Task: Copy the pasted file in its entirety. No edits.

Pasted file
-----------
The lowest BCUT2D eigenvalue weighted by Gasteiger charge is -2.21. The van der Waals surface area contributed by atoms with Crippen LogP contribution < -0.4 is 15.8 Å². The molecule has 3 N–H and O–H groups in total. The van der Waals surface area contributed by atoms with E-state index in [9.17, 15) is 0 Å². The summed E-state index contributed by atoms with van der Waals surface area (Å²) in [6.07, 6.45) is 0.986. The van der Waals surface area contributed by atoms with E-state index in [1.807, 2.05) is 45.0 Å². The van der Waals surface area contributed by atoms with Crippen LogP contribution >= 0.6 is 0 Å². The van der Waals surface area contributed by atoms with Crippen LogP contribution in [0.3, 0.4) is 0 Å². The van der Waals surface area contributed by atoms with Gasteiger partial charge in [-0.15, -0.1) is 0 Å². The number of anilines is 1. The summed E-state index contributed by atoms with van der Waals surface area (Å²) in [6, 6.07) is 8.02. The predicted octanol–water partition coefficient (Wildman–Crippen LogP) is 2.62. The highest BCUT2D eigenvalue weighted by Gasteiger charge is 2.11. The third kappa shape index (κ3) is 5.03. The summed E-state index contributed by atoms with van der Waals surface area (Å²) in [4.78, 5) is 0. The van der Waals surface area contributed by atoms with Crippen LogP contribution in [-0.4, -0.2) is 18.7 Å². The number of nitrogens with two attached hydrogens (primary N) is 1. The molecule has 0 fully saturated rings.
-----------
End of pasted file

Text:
The lowest BCUT2D eigenvalue weighted by Gasteiger charge is -2.21. The van der Waals surface area contributed by atoms with Crippen LogP contribution < -0.4 is 15.8 Å². The molecule has 3 N–H and O–H groups in total. The van der Waals surface area contributed by atoms with E-state index in [9.17, 15) is 0 Å². The summed E-state index contributed by atoms with van der Waals surface area (Å²) in [6.07, 6.45) is 0.986. The van der Waals surface area contributed by atoms with E-state index in [1.807, 2.05) is 45.0 Å². The van der Waals surface area contributed by atoms with Crippen LogP contribution >= 0.6 is 0 Å². The van der Waals surface area contributed by atoms with Crippen LogP contribution in [0.3, 0.4) is 0 Å². The van der Waals surface area contributed by atoms with Gasteiger partial charge in [-0.15, -0.1) is 0 Å². The number of anilines is 1. The summed E-state index contributed by atoms with van der Waals surface area (Å²) in [6, 6.07) is 8.02. The predicted octanol–water partition coefficient (Wildman–Crippen LogP) is 2.62. The highest BCUT2D eigenvalue weighted by Gasteiger charge is 2.11. The third kappa shape index (κ3) is 5.03. The summed E-state index contributed by atoms with van der Waals surface area (Å²) in [4.78, 5) is 0. The van der Waals surface area contributed by atoms with Crippen LogP contribution in [-0.4, -0.2) is 18.7 Å². The number of nitrogens with two attached hydrogens (primary N) is 1. The molecule has 0 fully saturated rings.